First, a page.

Myanmar Church concerned over restarting China-backed dam

Catholic officials and Kachin villagers voice opposition to the stalled controversial hydropower project
Myanmar Church concerned over restarting China-backed dam

More than a thousand Myanmar demonstrators rally demanding the government to permanently stop the construction of Myitsone dam in Myitkyina, capital of Kachin state on February 7, 2019. (Photo: Zau Ring Hpra/AFP)

Myanmar Church officials and displaced Kachin villagers have expressed unease over restarting the China-backed Myitsone dam project in the conflict-torn Kachin State.

The concerns come as China’s President Xi Jinping arrives in Naypyitaw, the remote capital of Myanmar, for a historic state visit on Jan.17-18.

Xi is scheduled to meet with State Counselor Aung San Suu Kyi, military chief Min Aung Hlaing and other political figures and legislators.

Bishop Raymond Sumlut Gam of Banmaw in Kachin State said he will raise concerns on the fate of the controversial China-backed dam megaproject as China’s president visits the country.

“The Church’s stance is on the dam’s impact on both the environment and on the people,” Bishop Gam told UCA News.

He said Myanmar and China leaders might talk about restarting the project, suspended in 2017. However, China may not further push for the project’s revival as it is likely to face strong opposition from the people, affecting other development projects.

“We are awaiting the answers on the fate of Myitsone with bated breath,” he said.

The US$3.8 billion project on the Irrawaddy, Myanmar's main waterway, aims to provide hydroelectricity that will be supplied almost exclusively to neighboring China.

By 2010, the dam's construction had caused at least 3,000 people to be relocated from their homes to newly built villages.

The military-backed government of president Thein Sein suspended construction in September 2011, but China has vigorously called for work to resume on the project.

“We are still worried that the China-backed megaproject may be restarted,” said Bernadette Ja Hkawng from Tangphre village, a Catholic Kachin who was forced to move to Aung Myin Thar, a freshly built relocation village, in 2010.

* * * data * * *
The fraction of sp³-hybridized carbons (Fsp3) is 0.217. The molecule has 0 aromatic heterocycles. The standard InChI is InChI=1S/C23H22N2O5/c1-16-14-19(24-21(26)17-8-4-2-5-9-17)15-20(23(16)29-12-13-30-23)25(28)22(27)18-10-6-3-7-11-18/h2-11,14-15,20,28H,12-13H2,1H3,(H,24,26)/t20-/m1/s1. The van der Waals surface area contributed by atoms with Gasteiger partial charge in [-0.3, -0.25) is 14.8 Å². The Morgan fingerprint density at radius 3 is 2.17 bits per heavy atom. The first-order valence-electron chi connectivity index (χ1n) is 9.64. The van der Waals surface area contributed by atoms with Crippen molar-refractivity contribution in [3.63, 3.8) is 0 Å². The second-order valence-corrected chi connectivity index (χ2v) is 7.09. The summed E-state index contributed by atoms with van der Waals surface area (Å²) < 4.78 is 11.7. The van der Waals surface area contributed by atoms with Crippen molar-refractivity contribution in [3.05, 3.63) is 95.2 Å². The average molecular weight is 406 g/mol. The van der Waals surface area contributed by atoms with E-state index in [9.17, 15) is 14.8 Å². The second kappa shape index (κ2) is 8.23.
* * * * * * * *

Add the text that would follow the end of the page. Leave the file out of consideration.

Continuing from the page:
“We have called on Myanmar and Chinese leaders to completely stop the project as it is not only the Kachin but people across the country strongly oppose it.”

During his two-day visit, Xi is expected to sign a series of trade pacts as part of China’s Belt and Road initiative including Kyaukpyu deep-sea port in Rakhine and a high-speed rail line running east to west.

Beijing is pushing Myanmar’s government, military and armed groups along its border to end fighting as stability will allow investment to proceed, including strategic infrastructure projects under the Belt and Road initiative and the China-Myanmar Economic Corridor.

China has shielded Myanmar from international pressure and punitive action from the UN Security Council over alleged atrocities by its military against the Rohingya.

In June 2019, Catholic bishops in Myanmar jointly called for the complete shutdown of the China-backed Myitsone dam.

The bishops pleaded for all dam stakeholders to review the project and “stop it permanently” for the sake of the people.

Cardinal Charles Maung Bo of Yangon has appealed to Myanmar and Chinese leaders not to resume the stalled Myitsone dam.

“Millions stand to lose their livelihoods. Environmental and economic catastrophes are already predicted by the scientific community,” Bo said in a statement in April 2919.

The outspoken cardinal, who is also the head of Catholic Bishops Conferences of Asia, has called it an “environmental disaster” and “a death sentence for the people of Myanmar.”

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